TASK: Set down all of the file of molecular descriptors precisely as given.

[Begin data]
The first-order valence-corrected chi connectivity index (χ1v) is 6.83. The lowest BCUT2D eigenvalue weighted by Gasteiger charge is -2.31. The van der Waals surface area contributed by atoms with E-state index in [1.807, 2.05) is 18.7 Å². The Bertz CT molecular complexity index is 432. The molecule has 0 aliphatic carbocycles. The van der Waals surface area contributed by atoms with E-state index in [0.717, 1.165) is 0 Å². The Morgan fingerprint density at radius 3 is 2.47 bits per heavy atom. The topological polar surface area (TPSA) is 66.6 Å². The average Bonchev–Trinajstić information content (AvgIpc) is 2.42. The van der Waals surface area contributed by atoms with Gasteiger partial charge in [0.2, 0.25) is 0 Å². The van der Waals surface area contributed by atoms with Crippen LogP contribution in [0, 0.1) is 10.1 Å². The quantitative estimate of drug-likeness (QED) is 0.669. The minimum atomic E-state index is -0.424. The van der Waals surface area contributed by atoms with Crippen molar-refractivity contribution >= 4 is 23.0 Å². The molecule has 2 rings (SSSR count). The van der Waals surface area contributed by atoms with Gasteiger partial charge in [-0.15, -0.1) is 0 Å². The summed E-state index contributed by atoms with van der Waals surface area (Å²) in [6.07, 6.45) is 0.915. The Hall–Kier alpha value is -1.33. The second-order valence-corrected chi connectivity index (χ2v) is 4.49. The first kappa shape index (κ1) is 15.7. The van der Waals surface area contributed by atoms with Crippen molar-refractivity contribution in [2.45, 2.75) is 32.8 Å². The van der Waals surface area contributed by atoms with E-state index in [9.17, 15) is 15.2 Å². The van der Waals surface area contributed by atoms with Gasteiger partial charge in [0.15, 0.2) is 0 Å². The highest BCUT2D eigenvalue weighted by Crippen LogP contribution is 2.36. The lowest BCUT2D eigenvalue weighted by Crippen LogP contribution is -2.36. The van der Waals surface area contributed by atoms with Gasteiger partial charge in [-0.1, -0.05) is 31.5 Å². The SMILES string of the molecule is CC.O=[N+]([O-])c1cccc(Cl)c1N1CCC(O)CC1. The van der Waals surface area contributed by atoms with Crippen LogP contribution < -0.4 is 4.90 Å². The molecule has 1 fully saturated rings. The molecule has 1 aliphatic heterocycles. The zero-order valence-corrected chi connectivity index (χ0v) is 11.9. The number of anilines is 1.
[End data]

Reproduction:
The first-order valence-corrected chi connectivity index (χ1v) is 6.83. The lowest BCUT2D eigenvalue weighted by Gasteiger charge is -2.31. The van der Waals surface area contributed by atoms with E-state index in [1.807, 2.05) is 18.7 Å². The Bertz CT molecular complexity index is 432. The molecule has 0 aliphatic carbocycles. The van der Waals surface area contributed by atoms with E-state index in [0.717, 1.165) is 0 Å². The Morgan fingerprint density at radius 3 is 2.47 bits per heavy atom. The topological polar surface area (TPSA) is 66.6 Å². The average Bonchev–Trinajstić information content (AvgIpc) is 2.42. The van der Waals surface area contributed by atoms with Gasteiger partial charge in [0.2, 0.25) is 0 Å². The van der Waals surface area contributed by atoms with Crippen LogP contribution in [0, 0.1) is 10.1 Å². The quantitative estimate of drug-likeness (QED) is 0.669. The minimum atomic E-state index is -0.424. The van der Waals surface area contributed by atoms with Crippen molar-refractivity contribution >= 4 is 23.0 Å². The molecule has 2 rings (SSSR count). The van der Waals surface area contributed by atoms with Gasteiger partial charge in [-0.15, -0.1) is 0 Å². The summed E-state index contributed by atoms with van der Waals surface area (Å²) in [6.07, 6.45) is 0.915. The Hall–Kier alpha value is -1.33. The second-order valence-corrected chi connectivity index (χ2v) is 4.49. The first kappa shape index (κ1) is 15.7. The van der Waals surface area contributed by atoms with Crippen molar-refractivity contribution in [2.45, 2.75) is 32.8 Å². The van der Waals surface area contributed by atoms with E-state index in [9.17, 15) is 15.2 Å². The van der Waals surface area contributed by atoms with Gasteiger partial charge in [0.15, 0.2) is 0 Å². The highest BCUT2D eigenvalue weighted by Crippen LogP contribution is 2.36. The lowest BCUT2D eigenvalue weighted by Crippen LogP contribution is -2.36. The van der Waals surface area contributed by atoms with Gasteiger partial charge in [-0.1, -0.05) is 31.5 Å². The SMILES string of the molecule is CC.O=[N+]([O-])c1cccc(Cl)c1N1CCC(O)CC1. The van der Waals surface area contributed by atoms with Crippen LogP contribution < -0.4 is 4.90 Å². The molecule has 1 fully saturated rings. The molecule has 1 aliphatic heterocycles. The zero-order valence-corrected chi connectivity index (χ0v) is 11.9. The number of anilines is 1.